everything focused right, but when you mentally flip it in
becomes a trapezoidal solid, where the focus of the front and
back also do not appear to be consistent. Thus already there is
an additional cue that something is not quite right. More
inconsistencies arise when you rotate the solid in your hand. As
a cube, it rotates consistent with another part of your brain's
understanding of what direction you are rotating it in, but
reversed it appears to paradoxically rotate in the opposite
direction. This illustrates how the visual brain areas are
communicating with one another to keep the visual interpretation
consistent, but this conflicts with the sensory and motor ones.
Again, we quickly smell a rat that something is not right with
how we are seeing things.

Another striking illusion with a rotating wire cube is putting a
straight stick through it. Viewed as a normal rotating cube, the
stick remains in rigid relationship to the cube, following the
rotation of the cube and we properly see it as a straight stick
going through two surfaces. But when the brain mentally flips
the depth and it becomes the reverse-rotating trapezoidal solid,
the stick no longer remains straight but seems to rapidly
contort into all sorts of extreme shapes. This is again the
visual brain trying to keep all elements consistent with one
another. The stick shape has to morph and seem to twist to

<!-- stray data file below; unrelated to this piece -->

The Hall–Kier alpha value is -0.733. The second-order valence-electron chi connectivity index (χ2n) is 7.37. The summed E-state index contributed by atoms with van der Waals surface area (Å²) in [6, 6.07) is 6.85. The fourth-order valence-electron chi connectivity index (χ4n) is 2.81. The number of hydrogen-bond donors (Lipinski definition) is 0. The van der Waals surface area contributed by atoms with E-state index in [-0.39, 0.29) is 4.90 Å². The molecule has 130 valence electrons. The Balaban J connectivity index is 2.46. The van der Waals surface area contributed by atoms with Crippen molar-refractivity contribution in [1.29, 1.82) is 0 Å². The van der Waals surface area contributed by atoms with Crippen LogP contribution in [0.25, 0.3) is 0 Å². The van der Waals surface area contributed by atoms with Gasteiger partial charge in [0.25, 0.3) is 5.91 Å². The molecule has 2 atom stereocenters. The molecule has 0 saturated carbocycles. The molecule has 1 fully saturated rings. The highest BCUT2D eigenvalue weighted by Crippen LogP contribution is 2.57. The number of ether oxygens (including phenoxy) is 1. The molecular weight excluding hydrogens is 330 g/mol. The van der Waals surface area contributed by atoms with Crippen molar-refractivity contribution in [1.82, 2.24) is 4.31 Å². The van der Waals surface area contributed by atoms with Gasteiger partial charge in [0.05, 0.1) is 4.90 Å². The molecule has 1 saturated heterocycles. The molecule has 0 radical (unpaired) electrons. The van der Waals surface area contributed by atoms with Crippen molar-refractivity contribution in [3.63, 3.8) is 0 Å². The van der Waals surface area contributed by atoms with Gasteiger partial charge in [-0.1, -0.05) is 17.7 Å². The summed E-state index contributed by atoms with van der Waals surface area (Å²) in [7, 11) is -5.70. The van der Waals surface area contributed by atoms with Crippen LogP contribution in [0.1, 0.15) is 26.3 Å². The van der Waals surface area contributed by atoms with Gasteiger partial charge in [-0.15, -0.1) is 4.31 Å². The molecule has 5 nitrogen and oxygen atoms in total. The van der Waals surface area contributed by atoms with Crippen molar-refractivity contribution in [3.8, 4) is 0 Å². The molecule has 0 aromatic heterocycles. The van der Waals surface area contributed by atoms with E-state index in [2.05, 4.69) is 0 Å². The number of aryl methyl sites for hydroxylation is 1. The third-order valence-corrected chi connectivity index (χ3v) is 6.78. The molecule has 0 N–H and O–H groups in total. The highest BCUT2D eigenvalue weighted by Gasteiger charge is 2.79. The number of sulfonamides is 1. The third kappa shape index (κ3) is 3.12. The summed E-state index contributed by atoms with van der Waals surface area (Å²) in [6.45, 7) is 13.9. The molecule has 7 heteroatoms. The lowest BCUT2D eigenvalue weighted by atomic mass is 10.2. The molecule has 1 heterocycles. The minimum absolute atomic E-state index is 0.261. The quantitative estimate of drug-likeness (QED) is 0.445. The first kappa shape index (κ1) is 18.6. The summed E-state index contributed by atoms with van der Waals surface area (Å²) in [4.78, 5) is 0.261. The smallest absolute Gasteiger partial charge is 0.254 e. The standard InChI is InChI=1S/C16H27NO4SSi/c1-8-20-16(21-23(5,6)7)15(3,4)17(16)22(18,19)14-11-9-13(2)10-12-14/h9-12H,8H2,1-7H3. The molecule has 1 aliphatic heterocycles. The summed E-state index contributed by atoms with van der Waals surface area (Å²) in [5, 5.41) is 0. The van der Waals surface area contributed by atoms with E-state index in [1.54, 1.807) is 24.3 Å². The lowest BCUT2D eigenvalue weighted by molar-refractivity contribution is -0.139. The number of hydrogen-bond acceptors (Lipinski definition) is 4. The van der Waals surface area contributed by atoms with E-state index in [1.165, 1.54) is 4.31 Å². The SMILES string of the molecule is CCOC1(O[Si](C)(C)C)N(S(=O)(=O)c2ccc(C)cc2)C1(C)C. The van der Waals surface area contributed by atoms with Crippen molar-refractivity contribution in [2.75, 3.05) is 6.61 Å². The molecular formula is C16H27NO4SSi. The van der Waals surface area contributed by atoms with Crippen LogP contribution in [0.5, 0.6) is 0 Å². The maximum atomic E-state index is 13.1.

maintain its proper geometric relationship with the illusory
trapezoidal solid. But again, the situation is pretty

To the vision researcher, this is another example of how the
various visual brain interpretation mechanisms work hand-in-hand
to maintain a consistent interpretation of the entire scene. But
a psychologist (or a debunker) might interpret this as another
example of how unreliable human perception is.

For fun, you can also try to flip a solid cube, like your
Rubik's cube, and other interesting illusions arise, such as
surfaces that seem to have no depth and the colors now look like
stained glass illuminated from behind. To get it to work, you
have to concentrate a lot and stare a long time until your
nervous system begins to fatigue and the alternate, non-
fatigued, but less favorable interpretation can occur, again not
a normal situation.

David Rudiak

Listen to 'Strange Days... Indeed' - The PodCast